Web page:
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    Fidji by Guy Laroche

    I first became aware of the significance of perfume (on some adolescent level) in the late 1960s. I recently set about discovering (or rediscovering) the iconic fragrances of the period, hoping to catch a bit of the decade's élan vital that I remember with so much fondness. Perhaps I didn't quite arrive at it, though I remembered something curious that I'm yet at odds to explain.

    I have read all these glowing reviews of Fidji, and find that after testing it three times, I just can't see (or smell) what others do. The notes would suggest something energizing and sparkling, but on my skin it's a bitter green floral--cold and aloof. Strange to say, I find the same bitter quality in a number of sixties haute couture fragrances, particularly some Diors, Givenchys, Carons, and Guerlains--and, when I search my memory, I can recall sniffing a number of bitter scents in the trendier department stores back then.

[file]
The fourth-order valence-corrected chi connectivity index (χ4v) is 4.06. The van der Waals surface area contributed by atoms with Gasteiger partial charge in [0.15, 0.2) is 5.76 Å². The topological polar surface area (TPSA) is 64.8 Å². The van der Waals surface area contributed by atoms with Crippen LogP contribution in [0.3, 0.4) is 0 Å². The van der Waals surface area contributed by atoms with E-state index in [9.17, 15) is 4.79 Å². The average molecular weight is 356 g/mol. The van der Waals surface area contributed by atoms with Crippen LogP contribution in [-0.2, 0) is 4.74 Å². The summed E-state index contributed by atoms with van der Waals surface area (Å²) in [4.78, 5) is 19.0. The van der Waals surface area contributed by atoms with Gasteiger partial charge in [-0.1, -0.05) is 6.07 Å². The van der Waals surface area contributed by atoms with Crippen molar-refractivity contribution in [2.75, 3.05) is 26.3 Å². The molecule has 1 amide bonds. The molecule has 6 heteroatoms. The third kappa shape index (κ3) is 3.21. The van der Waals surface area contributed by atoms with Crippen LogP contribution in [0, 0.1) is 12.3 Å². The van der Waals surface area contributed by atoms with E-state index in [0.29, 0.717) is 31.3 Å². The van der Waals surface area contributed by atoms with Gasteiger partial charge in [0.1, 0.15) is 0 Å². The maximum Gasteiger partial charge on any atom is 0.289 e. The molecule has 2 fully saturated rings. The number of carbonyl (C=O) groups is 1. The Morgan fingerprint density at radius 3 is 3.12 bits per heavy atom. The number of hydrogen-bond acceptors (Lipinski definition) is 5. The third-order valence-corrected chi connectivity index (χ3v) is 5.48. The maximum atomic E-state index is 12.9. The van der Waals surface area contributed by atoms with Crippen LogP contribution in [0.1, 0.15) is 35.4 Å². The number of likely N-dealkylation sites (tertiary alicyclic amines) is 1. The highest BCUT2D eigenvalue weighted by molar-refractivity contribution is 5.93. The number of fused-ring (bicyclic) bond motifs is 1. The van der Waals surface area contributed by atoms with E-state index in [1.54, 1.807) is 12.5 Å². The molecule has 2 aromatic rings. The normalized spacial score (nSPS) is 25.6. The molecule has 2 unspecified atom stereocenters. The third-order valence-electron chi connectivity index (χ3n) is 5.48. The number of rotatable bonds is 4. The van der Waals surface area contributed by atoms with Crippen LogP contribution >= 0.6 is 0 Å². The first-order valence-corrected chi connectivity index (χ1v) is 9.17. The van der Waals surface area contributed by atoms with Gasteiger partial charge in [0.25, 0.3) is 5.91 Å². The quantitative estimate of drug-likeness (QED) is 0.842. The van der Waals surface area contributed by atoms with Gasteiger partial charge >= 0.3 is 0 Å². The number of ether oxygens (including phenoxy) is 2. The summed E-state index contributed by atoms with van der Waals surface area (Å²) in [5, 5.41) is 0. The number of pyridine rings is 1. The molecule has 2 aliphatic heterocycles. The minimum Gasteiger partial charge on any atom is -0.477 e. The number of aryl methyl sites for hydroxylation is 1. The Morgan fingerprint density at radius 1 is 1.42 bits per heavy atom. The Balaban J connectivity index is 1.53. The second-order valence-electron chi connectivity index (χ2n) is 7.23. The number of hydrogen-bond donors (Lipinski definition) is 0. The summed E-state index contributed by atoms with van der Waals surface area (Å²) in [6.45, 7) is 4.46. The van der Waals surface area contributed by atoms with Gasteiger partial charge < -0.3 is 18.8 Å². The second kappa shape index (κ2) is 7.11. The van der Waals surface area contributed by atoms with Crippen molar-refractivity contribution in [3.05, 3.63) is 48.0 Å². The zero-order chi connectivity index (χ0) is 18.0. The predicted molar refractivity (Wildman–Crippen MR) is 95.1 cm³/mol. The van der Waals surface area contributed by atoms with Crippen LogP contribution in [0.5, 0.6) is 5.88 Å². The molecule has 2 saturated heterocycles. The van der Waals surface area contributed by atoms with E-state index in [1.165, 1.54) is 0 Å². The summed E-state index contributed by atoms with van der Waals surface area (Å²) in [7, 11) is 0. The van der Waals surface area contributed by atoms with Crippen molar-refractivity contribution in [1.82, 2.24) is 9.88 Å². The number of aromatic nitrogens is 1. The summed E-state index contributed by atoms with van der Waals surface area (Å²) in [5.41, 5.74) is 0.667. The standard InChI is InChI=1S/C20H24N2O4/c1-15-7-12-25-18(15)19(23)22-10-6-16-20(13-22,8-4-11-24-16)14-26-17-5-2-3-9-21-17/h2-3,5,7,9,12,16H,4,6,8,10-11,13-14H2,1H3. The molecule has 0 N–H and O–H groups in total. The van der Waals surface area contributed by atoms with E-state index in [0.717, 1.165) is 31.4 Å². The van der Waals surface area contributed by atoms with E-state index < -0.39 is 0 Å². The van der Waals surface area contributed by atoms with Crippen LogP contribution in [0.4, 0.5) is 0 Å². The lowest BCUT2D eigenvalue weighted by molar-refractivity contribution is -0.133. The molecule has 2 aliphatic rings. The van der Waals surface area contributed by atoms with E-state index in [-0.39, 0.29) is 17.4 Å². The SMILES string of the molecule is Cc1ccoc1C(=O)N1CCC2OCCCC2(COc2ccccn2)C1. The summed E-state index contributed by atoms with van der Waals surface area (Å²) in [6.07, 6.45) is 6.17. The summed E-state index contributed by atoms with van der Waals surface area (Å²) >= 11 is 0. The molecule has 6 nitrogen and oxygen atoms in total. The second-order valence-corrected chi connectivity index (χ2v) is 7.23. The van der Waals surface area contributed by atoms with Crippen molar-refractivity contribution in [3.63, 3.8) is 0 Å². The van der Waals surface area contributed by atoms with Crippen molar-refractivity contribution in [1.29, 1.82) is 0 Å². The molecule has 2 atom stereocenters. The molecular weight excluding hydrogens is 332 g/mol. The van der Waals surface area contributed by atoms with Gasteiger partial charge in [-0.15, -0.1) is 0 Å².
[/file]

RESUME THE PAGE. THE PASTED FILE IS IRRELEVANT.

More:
I don't know exactly why this was the case, although I suspect it was something I'd call the "Grace Kelly effect"--the somewhat haughty, glamourous woman whose aura said "gaze in admiration but do not touch." Such was the iconic image of chic sophistication in those days. Meanwhile, child of the sixties that I was, I went for the warm patchouli-based floral orientals. Years later, I've learned to appreciate the more "mature" scents of the past, undoubtedly as the result of age and experience. Even so, scents like Fidji still leave me cold--a sharp, bitter floral with a certain sophistication but nonetheless cold as ice, not warm and sunny like tropical Fiji (or, if you will, Fidji).

    09th September, 2010

Loving perfume on the Internet since 2000